|Monday, September 20,
Downplays German Threat
By DOUGLAS KIKER
WASHINGTON (AP) -- Pat Buchanan,
a possible candidate for president under
the Reform Party banner, maintains in a
new book that following the Battle of
Britain in 1940, Germany's ability to
threaten the United States with attack
Buchanan also wrote that a promise by
France and Great Britain to support Poland
in the face of a German invasion might
have contributed to the spread of the war
to Western Europe.
"By 1939, it was virtually impossible
to save Poland, but the democracies of
Western Europe and the Jewish population
of Western Europe might have been saved,"
Buchanan said, in summarizing some of the
points in his book "A Republic, Not An
Buchanan argues in his book that
Adolf Hitler was not a direct
threat to the United States after 1940 and
his ambitions for conquest were toward the
east, not the west.
"Hitler's real ambitions lay in carving
out an empire in the east ... He had given
up the idea of global empire," said
Buchanan, a frequent critic of U.S.
But, Buchanan said the United States
was right to fight in Europe after Germany
"Of course we should have fought
because Germany declared war," Buchanan
said in an interview Monday.
in his book that the British and French
declarations of war against Germany in
1939 forced Hitler to focus some of
energies fighting on the Western Front,
and that in turn "bought Stalin two
extra years to prepare for Hitler's
attack -- and thus saved the Soviet
Union for communism."
Buchanan's interpretation of the threat
of Hitler is not accurate, said Roger
Chickering a professor of history at
Georgetown University's Center for
"That Hitler was eventually going to
war with the Poles was without doubt," he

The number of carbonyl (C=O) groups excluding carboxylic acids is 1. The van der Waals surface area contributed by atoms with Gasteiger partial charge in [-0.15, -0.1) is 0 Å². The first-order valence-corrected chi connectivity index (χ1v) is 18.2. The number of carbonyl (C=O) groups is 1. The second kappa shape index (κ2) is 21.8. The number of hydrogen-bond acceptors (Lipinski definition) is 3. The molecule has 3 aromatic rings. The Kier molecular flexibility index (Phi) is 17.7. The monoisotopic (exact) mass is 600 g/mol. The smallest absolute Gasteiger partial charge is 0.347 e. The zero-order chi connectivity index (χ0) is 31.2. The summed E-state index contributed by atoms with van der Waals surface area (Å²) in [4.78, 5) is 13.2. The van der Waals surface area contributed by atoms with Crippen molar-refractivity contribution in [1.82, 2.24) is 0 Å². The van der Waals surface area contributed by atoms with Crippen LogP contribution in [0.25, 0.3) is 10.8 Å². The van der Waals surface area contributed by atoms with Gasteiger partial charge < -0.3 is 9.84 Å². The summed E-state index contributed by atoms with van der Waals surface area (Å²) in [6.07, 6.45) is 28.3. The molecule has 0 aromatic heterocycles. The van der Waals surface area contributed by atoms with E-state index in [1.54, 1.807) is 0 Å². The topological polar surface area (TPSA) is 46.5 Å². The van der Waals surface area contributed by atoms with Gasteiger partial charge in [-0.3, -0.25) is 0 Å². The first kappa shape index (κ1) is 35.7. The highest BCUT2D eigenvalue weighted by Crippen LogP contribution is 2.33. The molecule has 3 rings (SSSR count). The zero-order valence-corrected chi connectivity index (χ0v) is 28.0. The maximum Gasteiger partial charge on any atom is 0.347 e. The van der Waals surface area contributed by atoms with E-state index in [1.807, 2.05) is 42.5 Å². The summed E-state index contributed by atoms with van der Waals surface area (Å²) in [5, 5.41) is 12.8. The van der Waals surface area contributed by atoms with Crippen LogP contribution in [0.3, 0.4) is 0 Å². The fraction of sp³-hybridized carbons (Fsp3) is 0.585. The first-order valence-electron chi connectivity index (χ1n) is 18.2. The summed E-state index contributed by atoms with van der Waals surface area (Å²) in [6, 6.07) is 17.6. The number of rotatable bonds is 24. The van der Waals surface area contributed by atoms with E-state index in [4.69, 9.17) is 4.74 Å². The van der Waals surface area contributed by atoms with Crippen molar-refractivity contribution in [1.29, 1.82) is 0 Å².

said. "Hitler had been planning that a
successful European war was but a prelude
to a worldwide conflict with the United
States. There are not many historians
anywhere that believe he should not have
One of Buchanan's potential rivals for
the Reform Party nomination, New York
developer Donald Trump, criticized
Buchanan's views Sunday.
"Buchanan denigrates the memory of
those Americans who gave their lives in
the Second World War in the effort to stop
Hitler," Trump said in the statement. "I
am proud of the role that the United
States played in defeating the Third
This is not the first time that
Buchanan's words have sparked criticism.
In 1991, he referred to the U.S. Congress
as "Israeli-occupied" territory while
discussing his opposition to the Persian
Gulf War. The following year, he said
there was a "religious war going on for
the soul of America" in a speech to the
Republican National Convention.
Buchanan said Monday that people need
to read the book for themselves.
"I implore people: Please read the book
and do not rely on misrepresentations and
falsehoods about it," Buchanan said.
It is not
clear how Buchanan's comments on World
War II might affect support for his
possible bid for the Reform Party
"It clearly shows his protectionist
views," said Dean Barkley, chairman
of the Minnesota Reform Party and an
opponent of Buchanan's switch to the
party. "This was a poor example he chose
to illustrate that protectionism."
But, Barkley acknowledged, there exists
a faction of the Reform Party that might
agree with Buchanan's positions,
particularly those who agree with his
strong anti-NAFTA and anti-GATT
Russell Verney, national
chairman of the Reform Party, said that
Buchanan, like all candidates, will have
to explain his views to voters.
"Every candidate is going to have to
speak to their past actions, give his
vision for the future and be responsible
for their own campaigns," Verney said. "It
should be a vigorous debate."